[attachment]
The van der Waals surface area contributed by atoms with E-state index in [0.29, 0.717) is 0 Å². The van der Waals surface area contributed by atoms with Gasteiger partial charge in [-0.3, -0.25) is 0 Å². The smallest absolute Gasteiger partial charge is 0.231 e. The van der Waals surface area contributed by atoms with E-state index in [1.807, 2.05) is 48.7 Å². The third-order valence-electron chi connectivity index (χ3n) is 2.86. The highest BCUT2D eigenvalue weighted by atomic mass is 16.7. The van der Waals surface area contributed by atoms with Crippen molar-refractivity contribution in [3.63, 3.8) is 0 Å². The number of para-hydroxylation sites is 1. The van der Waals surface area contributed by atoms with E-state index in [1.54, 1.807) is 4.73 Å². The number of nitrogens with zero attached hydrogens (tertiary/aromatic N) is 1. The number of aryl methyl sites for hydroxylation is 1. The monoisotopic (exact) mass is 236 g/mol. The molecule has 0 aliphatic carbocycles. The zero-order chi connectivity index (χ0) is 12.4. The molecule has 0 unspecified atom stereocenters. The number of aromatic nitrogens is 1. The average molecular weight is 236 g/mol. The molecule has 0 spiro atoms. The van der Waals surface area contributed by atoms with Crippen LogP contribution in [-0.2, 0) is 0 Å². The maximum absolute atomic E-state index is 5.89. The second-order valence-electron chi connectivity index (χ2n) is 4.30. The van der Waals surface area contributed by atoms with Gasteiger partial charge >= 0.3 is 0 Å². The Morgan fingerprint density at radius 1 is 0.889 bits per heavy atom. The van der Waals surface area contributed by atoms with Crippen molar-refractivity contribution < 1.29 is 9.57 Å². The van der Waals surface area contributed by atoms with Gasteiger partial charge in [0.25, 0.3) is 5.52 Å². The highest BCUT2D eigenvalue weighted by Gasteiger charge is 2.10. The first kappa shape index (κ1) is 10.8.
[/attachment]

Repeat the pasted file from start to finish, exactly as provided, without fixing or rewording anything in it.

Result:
The van der Waals surface area contributed by atoms with E-state index in [0.29, 0.717) is 0 Å². The van der Waals surface area contributed by atoms with Gasteiger partial charge in [-0.3, -0.25) is 0 Å². The smallest absolute Gasteiger partial charge is 0.231 e. The van der Waals surface area contributed by atoms with E-state index in [1.807, 2.05) is 48.7 Å². The third-order valence-electron chi connectivity index (χ3n) is 2.86. The highest BCUT2D eigenvalue weighted by atomic mass is 16.7. The van der Waals surface area contributed by atoms with Crippen molar-refractivity contribution in [3.63, 3.8) is 0 Å². The number of para-hydroxylation sites is 1. The van der Waals surface area contributed by atoms with E-state index in [1.54, 1.807) is 4.73 Å². The number of nitrogens with zero attached hydrogens (tertiary/aromatic N) is 1. The number of aryl methyl sites for hydroxylation is 1. The monoisotopic (exact) mass is 236 g/mol. The molecule has 0 aliphatic carbocycles. The zero-order chi connectivity index (χ0) is 12.4. The molecule has 0 unspecified atom stereocenters. The number of aromatic nitrogens is 1. The average molecular weight is 236 g/mol. The molecule has 0 spiro atoms. The van der Waals surface area contributed by atoms with Crippen LogP contribution in [-0.2, 0) is 0 Å². The maximum absolute atomic E-state index is 5.89. The second-order valence-electron chi connectivity index (χ2n) is 4.30. The van der Waals surface area contributed by atoms with Gasteiger partial charge >= 0.3 is 0 Å². The Morgan fingerprint density at radius 1 is 0.889 bits per heavy atom. The van der Waals surface area contributed by atoms with Crippen molar-refractivity contribution < 1.29 is 9.57 Å². The van der Waals surface area contributed by atoms with Gasteiger partial charge in [0.25, 0.3) is 5.52 Å². The highest BCUT2D eigenvalue weighted by Gasteiger charge is 2.10. The first kappa shape index (κ1) is 10.8.